The Honolulu Academy of Arts was chartered in 1922 by Anna Rice Cooke (Mrs. Charles Montague Cooke), who desired to share her love for the arts with the children of Honolulu and Hawaii. Since the doors opened April 8, 1927, the Academy has steadily grown to become Hawaii’s largest private presenter of visual arts programs, boasting a permanent collection of over 40,000 works of art from cultures around the world.
The Academy is accredited by the American Association of Museums and is also registered as a National and State Historical site. In 1990, the Academy Art Center was opened to provide a program of studio art classes and workshops. In 2001, the Academy opened the new Henry R. Luce Pavilion Complex with the new Pavilion Café, Academy Shop, and the Henry R. Luce Wing with of gallery space. In 2005, the Asian Painting Conservation Center was opened to provide ongoing conservation efforts for the Academy’s renowned Asian collection.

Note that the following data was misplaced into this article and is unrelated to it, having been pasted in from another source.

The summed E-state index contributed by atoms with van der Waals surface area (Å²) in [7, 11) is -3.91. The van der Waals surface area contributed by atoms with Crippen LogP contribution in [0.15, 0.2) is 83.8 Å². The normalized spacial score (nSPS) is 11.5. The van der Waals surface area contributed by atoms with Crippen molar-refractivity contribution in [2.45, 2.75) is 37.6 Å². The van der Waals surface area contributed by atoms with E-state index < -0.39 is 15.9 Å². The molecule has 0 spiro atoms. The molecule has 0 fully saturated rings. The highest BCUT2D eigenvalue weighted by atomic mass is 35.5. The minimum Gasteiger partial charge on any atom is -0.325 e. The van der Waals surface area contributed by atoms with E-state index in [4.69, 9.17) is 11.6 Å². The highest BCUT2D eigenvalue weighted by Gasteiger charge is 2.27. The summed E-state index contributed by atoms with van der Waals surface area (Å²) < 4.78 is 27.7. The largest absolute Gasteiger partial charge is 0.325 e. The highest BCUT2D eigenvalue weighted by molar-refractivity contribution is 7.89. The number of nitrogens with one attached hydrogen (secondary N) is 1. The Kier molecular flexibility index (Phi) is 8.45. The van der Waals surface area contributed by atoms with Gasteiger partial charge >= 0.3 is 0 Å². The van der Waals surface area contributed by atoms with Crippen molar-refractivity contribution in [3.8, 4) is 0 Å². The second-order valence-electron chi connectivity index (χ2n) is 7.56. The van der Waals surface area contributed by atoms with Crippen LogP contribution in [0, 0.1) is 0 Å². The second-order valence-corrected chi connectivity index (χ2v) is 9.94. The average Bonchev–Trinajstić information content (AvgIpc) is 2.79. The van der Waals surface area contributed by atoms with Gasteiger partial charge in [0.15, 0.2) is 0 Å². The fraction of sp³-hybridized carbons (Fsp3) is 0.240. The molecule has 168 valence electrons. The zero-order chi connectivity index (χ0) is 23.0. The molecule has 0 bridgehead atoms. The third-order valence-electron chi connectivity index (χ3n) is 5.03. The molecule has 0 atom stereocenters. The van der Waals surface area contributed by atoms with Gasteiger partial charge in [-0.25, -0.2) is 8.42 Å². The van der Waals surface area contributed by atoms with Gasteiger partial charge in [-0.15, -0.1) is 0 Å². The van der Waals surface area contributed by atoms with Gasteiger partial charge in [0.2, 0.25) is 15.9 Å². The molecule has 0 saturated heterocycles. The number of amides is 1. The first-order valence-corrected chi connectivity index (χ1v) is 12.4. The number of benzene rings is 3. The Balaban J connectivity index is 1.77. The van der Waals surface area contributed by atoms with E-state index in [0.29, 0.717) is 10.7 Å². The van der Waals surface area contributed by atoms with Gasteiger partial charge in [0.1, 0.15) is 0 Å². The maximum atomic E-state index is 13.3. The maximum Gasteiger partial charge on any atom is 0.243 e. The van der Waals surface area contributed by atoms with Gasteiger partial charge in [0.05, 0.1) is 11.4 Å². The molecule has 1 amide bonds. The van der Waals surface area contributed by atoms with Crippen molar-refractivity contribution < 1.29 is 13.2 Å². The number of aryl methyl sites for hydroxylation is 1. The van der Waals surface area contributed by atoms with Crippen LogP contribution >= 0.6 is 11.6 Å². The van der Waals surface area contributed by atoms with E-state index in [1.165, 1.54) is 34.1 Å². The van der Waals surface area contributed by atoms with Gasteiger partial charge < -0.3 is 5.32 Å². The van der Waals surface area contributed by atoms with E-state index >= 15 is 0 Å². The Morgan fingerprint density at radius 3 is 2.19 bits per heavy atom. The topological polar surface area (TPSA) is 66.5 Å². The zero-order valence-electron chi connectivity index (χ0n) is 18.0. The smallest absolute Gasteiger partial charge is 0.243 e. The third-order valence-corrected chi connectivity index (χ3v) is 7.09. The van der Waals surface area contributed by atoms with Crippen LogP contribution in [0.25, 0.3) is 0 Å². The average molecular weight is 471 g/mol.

Perhaps most well known for its collection of Asian art, especially Japanese and Chinese works, the Honolulu Academy of Arts is internationally recognized for the excellence and diversity of its holdings. The Academy is especially known for its Samuel H. Kress Collection of Italian Renaissance paintings, American and European paintings and decorative arts, art of Africa, Oceania, and the Americas, textiles, contemporary art, and an extensive graphics collection of over 23,000 works on paper. Other notable collections include the James A. Michener Collection of ukiyo-e prints and the Hawaiian art collection, which chronicles the history of art in Hawaii. The Department of European and American Art has paintings by Josef Albers, Francis Bacon, Edward Mitchell Bannister, Romare Bearden, Jean-Baptiste Belin, Bernardino di Betti (called Pinturicchio), Abraham van Beyeren, Carlo Bonavia, Pierre Bonnard, François Boucher, Aelbrecht Bouts, Georges Braque, Mary Cassatt, Paul Cézanne, Giorgio de Chirico, Frederic Edwin Church, Jacopo di Cione, Edwaert Colyer, John Singleton Copley, Piero di Cosimo, Gustave Courbet, Carlo Crivelli, Jasper Francis Cropsey, Henri-Edmond Cross, Stuart Davis, Edgar Degas, Eugène Delacroix, Robert Delaunay, Richard Diebenkorn, Arthur Dove, Thomas Eakins, Henri Fantin-Latour, Helen Frankenthaler, Bartolo di Fredi, Paul Gauguin, Vincent van Gogh, Francesco Granacci, Childe Hassam, Hans Hofmann, Pieter de Hooch, Adélaïde Labille-Guiard, Philip Guston, William Harnett, George Inness, Alex Katz, Paul Klee, Nicolas de Largillière, Sir Thomas Lawrence, Fernand Léger, Morris Louis, Alessandro Magnasco, Robert Mangold, the Master of 1518, Henri Matisse, Pierre Mignard, Amedeo Modigliani, Claude Monet, Thomas Moran, Giovanni Battista Moroni, Robert Motherwell, Alice Neel, Kenneth Noland, Georgia O'Keeffe, Amédée Ozenfant, Charles Willson Peale, James Peale, Pablo Picasso, Camille Pissarro, Fairfield Porter, Robert Rauschenberg, Odilon Redon, Diego Rivera, George Romney, Francesco de' Rossi (called Il Salviati), Carlo Saraceni, John Singer Sargent, Frank Stella, Gilbert Stuart, Thomas Sully, Yves Tanguy, Jan Philips van Thielen, Giovanni Domenico Tiepolo, Bartolomeo Vivarini, Maurice de Vlaminck, William Guy Wall and James McNeill Whistler. The collection also includes three-dimensional works by Alexander Archipenko, Leonard Baskin, Lee Bontecou, Émile Antoine Bourdelle, Alexander Calder, Dale Chihuly, John Talbott Donoghue, Jacob Epstein, Jun Kaneko, Gaston Lachaise, Wilhelm Lehmbruck, Jacques Lipschitz, Claude Michel (called Clodion), Henry Moore, Elie Nadelman, George Nakashima, Louise Nevelson, Isamu Noguchi, Hiram Powers, Auguste Rodin, James Rosati, Augustus Saint-Gaudens, Lucas Samaras, David Smith, Mark di Suvero and Jack Zajac. The permanent collection is presented in 32 galleries and six courtyards.